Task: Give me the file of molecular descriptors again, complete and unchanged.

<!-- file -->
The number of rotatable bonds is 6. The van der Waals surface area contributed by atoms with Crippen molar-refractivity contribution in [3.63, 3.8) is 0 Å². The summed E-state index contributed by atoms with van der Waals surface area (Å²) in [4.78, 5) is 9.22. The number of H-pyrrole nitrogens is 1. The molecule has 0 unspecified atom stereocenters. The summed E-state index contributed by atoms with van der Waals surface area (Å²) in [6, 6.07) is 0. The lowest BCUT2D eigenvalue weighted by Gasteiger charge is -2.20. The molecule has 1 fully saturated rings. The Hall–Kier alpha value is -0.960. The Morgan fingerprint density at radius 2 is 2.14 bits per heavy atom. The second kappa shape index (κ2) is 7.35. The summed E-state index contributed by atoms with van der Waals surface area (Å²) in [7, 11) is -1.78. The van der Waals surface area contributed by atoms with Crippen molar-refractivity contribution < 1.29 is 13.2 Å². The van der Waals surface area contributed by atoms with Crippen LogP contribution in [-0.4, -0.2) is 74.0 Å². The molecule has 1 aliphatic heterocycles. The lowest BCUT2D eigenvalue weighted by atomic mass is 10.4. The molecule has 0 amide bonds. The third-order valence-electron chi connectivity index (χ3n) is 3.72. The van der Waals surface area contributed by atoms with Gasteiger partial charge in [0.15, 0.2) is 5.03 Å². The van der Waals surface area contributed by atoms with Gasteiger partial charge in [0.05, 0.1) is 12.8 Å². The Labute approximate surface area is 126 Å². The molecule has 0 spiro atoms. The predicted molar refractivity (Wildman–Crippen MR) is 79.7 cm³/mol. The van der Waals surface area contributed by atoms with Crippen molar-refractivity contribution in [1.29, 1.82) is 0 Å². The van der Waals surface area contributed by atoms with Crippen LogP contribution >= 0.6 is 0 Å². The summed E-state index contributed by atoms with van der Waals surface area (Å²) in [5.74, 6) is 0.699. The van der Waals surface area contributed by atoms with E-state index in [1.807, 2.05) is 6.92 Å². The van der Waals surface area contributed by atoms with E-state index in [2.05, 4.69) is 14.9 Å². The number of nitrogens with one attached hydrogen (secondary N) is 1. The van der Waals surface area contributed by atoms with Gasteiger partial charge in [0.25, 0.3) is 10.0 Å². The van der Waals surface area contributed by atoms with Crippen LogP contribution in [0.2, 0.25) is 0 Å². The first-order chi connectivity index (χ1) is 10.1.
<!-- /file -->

The number of rotatable bonds is 6. The van der Waals surface area contributed by atoms with Crippen molar-refractivity contribution in [3.63, 3.8) is 0 Å². The summed E-state index contributed by atoms with van der Waals surface area (Å²) in [4.78, 5) is 9.22. The number of H-pyrrole nitrogens is 1. The molecule has 0 unspecified atom stereocenters. The summed E-state index contributed by atoms with van der Waals surface area (Å²) in [6, 6.07) is 0. The lowest BCUT2D eigenvalue weighted by Gasteiger charge is -2.20. The molecule has 1 fully saturated rings. The Hall–Kier alpha value is -0.960. The Morgan fingerprint density at radius 2 is 2.14 bits per heavy atom. The second kappa shape index (κ2) is 7.35. The summed E-state index contributed by atoms with van der Waals surface area (Å²) in [7, 11) is -1.78. The van der Waals surface area contributed by atoms with Crippen molar-refractivity contribution < 1.29 is 13.2 Å². The van der Waals surface area contributed by atoms with Crippen LogP contribution in [-0.4, -0.2) is 74.0 Å². The molecule has 1 aliphatic heterocycles. The lowest BCUT2D eigenvalue weighted by atomic mass is 10.4. The molecule has 0 amide bonds. The third-order valence-electron chi connectivity index (χ3n) is 3.72. The van der Waals surface area contributed by atoms with Gasteiger partial charge in [0.15, 0.2) is 5.03 Å². The van der Waals surface area contributed by atoms with Gasteiger partial charge in [0.05, 0.1) is 12.8 Å². The Labute approximate surface area is 126 Å². The molecule has 0 spiro atoms. The predicted molar refractivity (Wildman–Crippen MR) is 79.7 cm³/mol. The van der Waals surface area contributed by atoms with Crippen molar-refractivity contribution in [1.29, 1.82) is 0 Å². The van der Waals surface area contributed by atoms with Crippen LogP contribution >= 0.6 is 0 Å². The summed E-state index contributed by atoms with van der Waals surface area (Å²) in [5.74, 6) is 0.699. The van der Waals surface area contributed by atoms with E-state index in [1.807, 2.05) is 6.92 Å². The van der Waals surface area contributed by atoms with E-state index in [2.05, 4.69) is 14.9 Å². The number of nitrogens with one attached hydrogen (secondary N) is 1. The van der Waals surface area contributed by atoms with Gasteiger partial charge in [0.25, 0.3) is 10.0 Å². The van der Waals surface area contributed by atoms with Crippen LogP contribution in [0.2, 0.25) is 0 Å². The first-order chi connectivity index (χ1) is 10.1.